Skip to content
January 29, 2015 / carlispina

Duolingo for Schools

Duolingo for SchoolsEarlier this month Duolingo announced a new platform specifically designed for educators who want to use the tool in their classrooms. Since this announcement happened to coincide with my own efforts to jumpstart my use of Duolingo to practice my language skills, I thought it was worth checking out this new platform, called Duolingo for Schools, so I could see how it worked.

Rather than a separate system, Duolingo for Schools is more of an analytics layer that is placed on top of an already existing Duolingo account. Anyone with a Duolingo account can go to Duolingo for Schools to create their own “school.” This creates a unique link that can be shared with other Duolingo users. If those users click on the link and accept, their information will be added to your Duolingo for Schools dashboard. This gives teachers the ability to see all of their students’ progress on a single dashboard. The dashboard defaults to the current week, but you can also look back in time at students’ earlier work as well. On the dashboard, you will see the student’s information (including email, though I have redacted that from the image below), which skills they have learned, and how many XP points they have learned.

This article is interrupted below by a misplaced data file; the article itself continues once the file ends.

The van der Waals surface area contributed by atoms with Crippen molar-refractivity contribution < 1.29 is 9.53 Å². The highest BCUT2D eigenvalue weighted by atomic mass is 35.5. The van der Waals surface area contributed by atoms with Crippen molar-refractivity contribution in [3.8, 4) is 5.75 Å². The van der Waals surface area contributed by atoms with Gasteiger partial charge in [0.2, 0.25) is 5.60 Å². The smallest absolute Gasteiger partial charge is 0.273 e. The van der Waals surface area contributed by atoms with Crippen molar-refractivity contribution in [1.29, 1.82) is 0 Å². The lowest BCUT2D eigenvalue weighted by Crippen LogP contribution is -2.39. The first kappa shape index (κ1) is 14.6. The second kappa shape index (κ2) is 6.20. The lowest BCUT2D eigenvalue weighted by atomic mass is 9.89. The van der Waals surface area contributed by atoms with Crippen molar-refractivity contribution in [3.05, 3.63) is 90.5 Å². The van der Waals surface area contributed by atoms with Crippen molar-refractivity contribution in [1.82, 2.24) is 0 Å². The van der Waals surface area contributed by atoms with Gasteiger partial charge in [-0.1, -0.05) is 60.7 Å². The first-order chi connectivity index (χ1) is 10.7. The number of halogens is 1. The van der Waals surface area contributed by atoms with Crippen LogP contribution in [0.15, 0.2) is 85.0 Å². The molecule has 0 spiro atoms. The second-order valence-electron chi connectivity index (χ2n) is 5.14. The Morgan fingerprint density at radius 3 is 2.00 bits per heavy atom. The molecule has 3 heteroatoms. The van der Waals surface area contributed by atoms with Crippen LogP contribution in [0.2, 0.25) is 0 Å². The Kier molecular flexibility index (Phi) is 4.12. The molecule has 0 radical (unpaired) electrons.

DuolingoScreenshot

One of the nice features of this system is that students can be invited to join a class after they have already started using Duolingo and all of their past information will be pulled into the dashboard. However, the flip side of this advantage is that teachers do not have the ability to set up students’ accounts for them, for example selecting a language for them or requiring them to take a placement test rather than starting at the first lesson. This is ultimately a minor issue though, especially for teachers who have already been using Duolingo in their classes. While I don’t think that Duolingo can replace all of a class’ existing resources and assignments, I think that it could be a nice complement to existing tools and this dashboard will make it much easier for teachers to use it in this way.

Advertisements

Leave a Reply

Fill in your details below or click an icon to log in:

WordPress.com Logo

You are commenting using your WordPress.com account. Log Out / Change )

Twitter picture

You are commenting using your Twitter account. Log Out / Change )

Facebook photo

You are commenting using your Facebook account. Log Out / Change )

Google+ photo

You are commenting using your Google+ account. Log Out / Change )

Connecting to %s

%d bloggers like this: